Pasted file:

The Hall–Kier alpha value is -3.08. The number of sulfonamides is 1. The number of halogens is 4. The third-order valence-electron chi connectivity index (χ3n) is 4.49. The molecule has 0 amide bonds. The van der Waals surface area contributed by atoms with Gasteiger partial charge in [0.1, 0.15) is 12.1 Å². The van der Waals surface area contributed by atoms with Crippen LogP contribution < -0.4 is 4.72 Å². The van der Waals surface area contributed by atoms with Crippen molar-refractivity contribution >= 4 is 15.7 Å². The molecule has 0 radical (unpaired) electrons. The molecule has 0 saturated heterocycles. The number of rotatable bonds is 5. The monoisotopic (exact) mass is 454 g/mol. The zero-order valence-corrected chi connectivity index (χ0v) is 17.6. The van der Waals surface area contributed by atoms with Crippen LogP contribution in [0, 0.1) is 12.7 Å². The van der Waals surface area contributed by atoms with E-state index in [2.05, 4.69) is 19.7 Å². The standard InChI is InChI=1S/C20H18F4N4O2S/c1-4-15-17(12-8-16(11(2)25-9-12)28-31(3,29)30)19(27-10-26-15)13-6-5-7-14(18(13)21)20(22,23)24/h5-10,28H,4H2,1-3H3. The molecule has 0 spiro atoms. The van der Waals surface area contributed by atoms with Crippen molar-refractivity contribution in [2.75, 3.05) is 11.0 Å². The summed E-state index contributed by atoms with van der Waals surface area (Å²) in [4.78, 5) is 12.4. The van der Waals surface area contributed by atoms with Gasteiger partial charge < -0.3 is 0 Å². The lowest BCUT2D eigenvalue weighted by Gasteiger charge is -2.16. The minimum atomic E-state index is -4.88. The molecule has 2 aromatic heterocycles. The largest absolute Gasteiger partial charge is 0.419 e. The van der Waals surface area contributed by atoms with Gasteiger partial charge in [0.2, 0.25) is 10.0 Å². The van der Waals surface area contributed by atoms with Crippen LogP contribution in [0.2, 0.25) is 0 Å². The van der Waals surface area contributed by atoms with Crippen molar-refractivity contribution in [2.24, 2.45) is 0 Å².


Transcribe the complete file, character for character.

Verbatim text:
The Hall–Kier alpha value is -3.08. The number of sulfonamides is 1. The number of halogens is 4. The third-order valence-electron chi connectivity index (χ3n) is 4.49. The molecule has 0 amide bonds. The van der Waals surface area contributed by atoms with Gasteiger partial charge in [0.1, 0.15) is 12.1 Å². The van der Waals surface area contributed by atoms with Crippen LogP contribution < -0.4 is 4.72 Å². The van der Waals surface area contributed by atoms with Crippen molar-refractivity contribution >= 4 is 15.7 Å². The molecule has 0 radical (unpaired) electrons. The molecule has 0 saturated heterocycles. The number of rotatable bonds is 5. The monoisotopic (exact) mass is 454 g/mol. The zero-order valence-corrected chi connectivity index (χ0v) is 17.6. The van der Waals surface area contributed by atoms with Crippen LogP contribution in [0, 0.1) is 12.7 Å². The van der Waals surface area contributed by atoms with E-state index in [2.05, 4.69) is 19.7 Å². The standard InChI is InChI=1S/C20H18F4N4O2S/c1-4-15-17(12-8-16(11(2)25-9-12)28-31(3,29)30)19(27-10-26-15)13-6-5-7-14(18(13)21)20(22,23)24/h5-10,28H,4H2,1-3H3. The molecule has 0 spiro atoms. The van der Waals surface area contributed by atoms with Crippen molar-refractivity contribution in [2.75, 3.05) is 11.0 Å². The summed E-state index contributed by atoms with van der Waals surface area (Å²) in [4.78, 5) is 12.4. The van der Waals surface area contributed by atoms with Gasteiger partial charge < -0.3 is 0 Å². The lowest BCUT2D eigenvalue weighted by Gasteiger charge is -2.16. The minimum atomic E-state index is -4.88. The molecule has 2 aromatic heterocycles. The largest absolute Gasteiger partial charge is 0.419 e. The van der Waals surface area contributed by atoms with Gasteiger partial charge in [0.2, 0.25) is 10.0 Å². The van der Waals surface area contributed by atoms with Crippen LogP contribution in [0.2, 0.25) is 0 Å². The van der Waals surface area contributed by atoms with Crippen molar-refractivity contribution in [2.24, 2.45) is 0 Å².